I’ve been doing some work on volatility products and I’m particularly interested in finding long volatility strategies.
Unfortunately, there are several reasons why betting on volatility going up is difficult:
- Stock markets tend to go up and volatility tends to drop.
- Volatility products that track the VIX suffer from time decay.
- Macroeconomic factors and central banks work to reduce volatility.
Despite these issues, I think there are several good reasons why betting on volatility can make sense:
- Volatility is mean reverting and is bound to return at some point.
- Short volatility is a crowded trade and could blow up dramatically.
- Long volatility is a good hedge for other markets.
- Long volatility is a good hedge for our short volatility trade.
Because of this, I have been looking at some ideas for going long volatility.
Idea One – Buy VIX After Strong S&P 500 Performance
A recent article on Bloomberg claimed that the more the market moves today, the more volatile it is likely to be tomorrow.
Sounds good in theory but I could not make any sense of the below chart which was provided without any further details:
The chart appears to show that next day volatility increases when the S&P 500 monthly return is roughly over 10% or under -3%.
I therefore tested a strategy of going long on the VIX index for one day whenever the S&P 500 monthly return was over 10% or under -3%.
Unfortunately, the results from testing such a strategy were extremely poor. In fact, the strategy lost 60% of the time and it lost 87% of the starting capital (using 20% position size) over the time period:
I don’t know how the Bloomberg chart above was produced but the findings do not seem to translate into a profitable trading opportunity.
A slightly better strategy is to simply go long VIX for one day whenever the S&P 500 1-day return is over 3%.
The performance is still pretty bad though:
Idea Two – Buy VXX When VIX Is Under 10
Another popular idea is to go long whenever the VIX index hits a significant low (such as under 10) and then close the trade two weeks later.
Such an event has occurred 17 times between 1/1992 – 9/2017 and has been profitable 82% of the time on the VIX index.
These are great numbers but unfortunately we cannot trade the VIX index outright. So here is the equity curve for the strategy applied to VXX back to 2010:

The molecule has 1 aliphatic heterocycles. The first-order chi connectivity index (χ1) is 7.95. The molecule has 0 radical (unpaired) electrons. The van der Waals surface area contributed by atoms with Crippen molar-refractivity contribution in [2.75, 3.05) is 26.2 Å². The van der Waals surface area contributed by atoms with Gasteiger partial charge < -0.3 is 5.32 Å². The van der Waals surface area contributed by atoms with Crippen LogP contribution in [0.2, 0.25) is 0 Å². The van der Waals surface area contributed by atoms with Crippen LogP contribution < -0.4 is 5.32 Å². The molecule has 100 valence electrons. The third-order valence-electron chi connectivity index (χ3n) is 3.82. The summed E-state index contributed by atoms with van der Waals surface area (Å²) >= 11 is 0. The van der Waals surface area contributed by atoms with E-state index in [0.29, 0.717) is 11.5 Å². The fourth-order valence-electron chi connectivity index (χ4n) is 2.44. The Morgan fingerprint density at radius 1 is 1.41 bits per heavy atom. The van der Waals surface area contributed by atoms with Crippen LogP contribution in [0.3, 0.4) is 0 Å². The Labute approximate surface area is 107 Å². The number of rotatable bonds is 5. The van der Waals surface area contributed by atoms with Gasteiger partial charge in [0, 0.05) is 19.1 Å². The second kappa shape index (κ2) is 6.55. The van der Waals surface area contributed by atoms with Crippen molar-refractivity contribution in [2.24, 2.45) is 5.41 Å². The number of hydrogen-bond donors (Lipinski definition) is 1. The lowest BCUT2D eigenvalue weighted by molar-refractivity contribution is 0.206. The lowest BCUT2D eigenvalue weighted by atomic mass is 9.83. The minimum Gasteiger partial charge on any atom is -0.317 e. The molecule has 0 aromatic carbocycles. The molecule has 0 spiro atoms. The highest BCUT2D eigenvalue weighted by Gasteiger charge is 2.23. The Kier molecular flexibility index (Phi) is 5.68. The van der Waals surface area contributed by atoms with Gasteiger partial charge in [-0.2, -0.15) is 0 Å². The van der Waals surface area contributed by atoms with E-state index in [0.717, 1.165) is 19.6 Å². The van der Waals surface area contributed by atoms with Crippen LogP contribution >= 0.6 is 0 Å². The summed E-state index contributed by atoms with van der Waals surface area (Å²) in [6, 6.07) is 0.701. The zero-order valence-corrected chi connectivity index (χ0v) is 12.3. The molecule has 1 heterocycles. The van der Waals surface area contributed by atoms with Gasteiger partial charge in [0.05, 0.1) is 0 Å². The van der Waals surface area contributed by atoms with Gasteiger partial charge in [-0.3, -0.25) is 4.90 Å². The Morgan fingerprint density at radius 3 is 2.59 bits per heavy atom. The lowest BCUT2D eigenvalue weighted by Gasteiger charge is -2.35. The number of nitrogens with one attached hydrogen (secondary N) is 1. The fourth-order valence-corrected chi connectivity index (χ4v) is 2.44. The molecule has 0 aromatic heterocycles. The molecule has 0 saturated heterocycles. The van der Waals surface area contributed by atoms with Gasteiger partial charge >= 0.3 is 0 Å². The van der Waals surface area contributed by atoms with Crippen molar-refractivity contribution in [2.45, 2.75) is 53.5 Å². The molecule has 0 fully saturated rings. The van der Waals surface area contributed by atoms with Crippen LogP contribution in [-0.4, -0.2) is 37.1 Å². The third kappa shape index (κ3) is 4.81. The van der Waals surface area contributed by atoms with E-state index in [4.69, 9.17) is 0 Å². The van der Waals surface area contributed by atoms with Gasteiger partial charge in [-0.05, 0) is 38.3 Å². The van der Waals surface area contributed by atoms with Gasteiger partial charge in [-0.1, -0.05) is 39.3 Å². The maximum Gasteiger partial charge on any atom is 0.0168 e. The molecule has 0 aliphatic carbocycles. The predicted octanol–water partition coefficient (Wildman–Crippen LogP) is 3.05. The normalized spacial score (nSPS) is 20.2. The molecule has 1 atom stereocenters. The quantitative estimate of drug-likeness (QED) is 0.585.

As you can see, even though the strategy is profitable on the VIX index, it has been a loser on the VXX ETF due to the impact of time decay.
Actually, a better solution is to buy VXX when the VIX hits a low under 10 and then sell on the very first up close.
This strategy has worked 71% of the time on VXX (although all trades came in 2017) with an average profit of just over 1.26%:
Idea Three – Volatility Of Volatility
Another possibility is to trade the volatility of volatility. In other words, when the volatility of the VIX is low, investor sentiment is even more complacent so you should get ready to go long.
It may sound crazy but there is even a new index that measures it called VVIX.
In the next test, we go long VXX when the 20-day standard deviation of the VIX crosses from a low level to over 1. We then exit the trade on the first up close.
This solution produced an average profit per trade of 1.77% and a win rate of 53% across 36 trades. Not such a bad result and worth looking into some more:
When To Go Long Volatility
In this article we have shown some simple ideas that might be used to go long volatility. We also said that buying volatility could be a worthwhile strategy for hedging purposes.
The truth is that no trading system can realistically predict volatility accurately. After all, no technical system is able to predict the next time Donald Trump sends an undiplomatic Tweet or Kim Jong-Un fires a nuclear missile.
That is one reason you should combine some element of experience and context in your systematic trading. Using an event based framework could also be an additional next step to developing volatility trading strategies.
For example, a lot of the time volatility will increase as an important event nears on the horizon. Brexit or the US election are prime examples. These events provide excellent opportunities to go long volatility from low levels as they provide low risk entries. The weekend also tends to see increased volatility because markets are closed so some traders will enter VXX positions on Fridays and exit on Mondays.
Overall what we have shown is that it’s better to be long volatility after periods of low volatility. Just like it is better to be short volatility after periods of high volatility. It is also important to keep your volatility trades short and highly targeted to avoid the perils of time decay.
There are surely many opportunities in the volatility space and they could be explosive under the right circumstances.
If you are interested in more trading strategies that work make sure to check out Marwood Research.